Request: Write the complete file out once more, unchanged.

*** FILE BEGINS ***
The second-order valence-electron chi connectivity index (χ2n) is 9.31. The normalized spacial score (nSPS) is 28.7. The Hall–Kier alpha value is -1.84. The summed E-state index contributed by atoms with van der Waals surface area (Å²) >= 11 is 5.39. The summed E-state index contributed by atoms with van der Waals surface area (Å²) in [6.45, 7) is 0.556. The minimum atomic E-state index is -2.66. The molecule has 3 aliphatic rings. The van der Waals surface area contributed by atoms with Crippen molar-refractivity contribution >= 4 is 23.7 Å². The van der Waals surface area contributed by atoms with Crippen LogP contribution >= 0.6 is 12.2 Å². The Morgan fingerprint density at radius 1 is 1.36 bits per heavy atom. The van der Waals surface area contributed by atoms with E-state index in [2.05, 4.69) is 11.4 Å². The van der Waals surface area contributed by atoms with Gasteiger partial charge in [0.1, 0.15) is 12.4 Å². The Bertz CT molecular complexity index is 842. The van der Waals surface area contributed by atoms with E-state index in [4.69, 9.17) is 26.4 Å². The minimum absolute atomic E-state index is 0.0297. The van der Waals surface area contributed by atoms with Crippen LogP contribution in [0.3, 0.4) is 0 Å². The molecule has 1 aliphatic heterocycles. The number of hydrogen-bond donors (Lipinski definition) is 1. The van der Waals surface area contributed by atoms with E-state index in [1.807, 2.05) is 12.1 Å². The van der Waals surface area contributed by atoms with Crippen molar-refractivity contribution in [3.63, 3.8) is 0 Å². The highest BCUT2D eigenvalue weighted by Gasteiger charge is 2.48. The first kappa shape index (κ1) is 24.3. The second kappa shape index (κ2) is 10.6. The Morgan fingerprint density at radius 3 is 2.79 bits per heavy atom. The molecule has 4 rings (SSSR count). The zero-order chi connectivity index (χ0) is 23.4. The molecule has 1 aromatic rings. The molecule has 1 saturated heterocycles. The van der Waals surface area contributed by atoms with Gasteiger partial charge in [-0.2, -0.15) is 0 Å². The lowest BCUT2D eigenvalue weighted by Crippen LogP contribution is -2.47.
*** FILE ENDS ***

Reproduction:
The second-order valence-electron chi connectivity index (χ2n) is 9.31. The normalized spacial score (nSPS) is 28.7. The Hall–Kier alpha value is -1.84. The summed E-state index contributed by atoms with van der Waals surface area (Å²) >= 11 is 5.39. The summed E-state index contributed by atoms with van der Waals surface area (Å²) in [6.45, 7) is 0.556. The minimum atomic E-state index is -2.66. The molecule has 3 aliphatic rings. The van der Waals surface area contributed by atoms with Crippen molar-refractivity contribution >= 4 is 23.7 Å². The van der Waals surface area contributed by atoms with Crippen LogP contribution >= 0.6 is 12.2 Å². The Morgan fingerprint density at radius 1 is 1.36 bits per heavy atom. The van der Waals surface area contributed by atoms with E-state index in [2.05, 4.69) is 11.4 Å². The van der Waals surface area contributed by atoms with Gasteiger partial charge in [0.1, 0.15) is 12.4 Å². The Bertz CT molecular complexity index is 842. The van der Waals surface area contributed by atoms with E-state index in [4.69, 9.17) is 26.4 Å². The minimum absolute atomic E-state index is 0.0297. The van der Waals surface area contributed by atoms with Crippen LogP contribution in [0.3, 0.4) is 0 Å². The molecule has 1 aliphatic heterocycles. The number of hydrogen-bond donors (Lipinski definition) is 1. The van der Waals surface area contributed by atoms with E-state index in [1.807, 2.05) is 12.1 Å². The van der Waals surface area contributed by atoms with Crippen molar-refractivity contribution in [3.63, 3.8) is 0 Å². The highest BCUT2D eigenvalue weighted by Gasteiger charge is 2.48. The first kappa shape index (κ1) is 24.3. The second kappa shape index (κ2) is 10.6. The Morgan fingerprint density at radius 3 is 2.79 bits per heavy atom. The molecule has 4 rings (SSSR count). The zero-order chi connectivity index (χ0) is 23.4. The molecule has 1 aromatic rings. The molecule has 1 saturated heterocycles. The van der Waals surface area contributed by atoms with Gasteiger partial charge in [-0.2, -0.15) is 0 Å². The lowest BCUT2D eigenvalue weighted by Crippen LogP contribution is -2.47.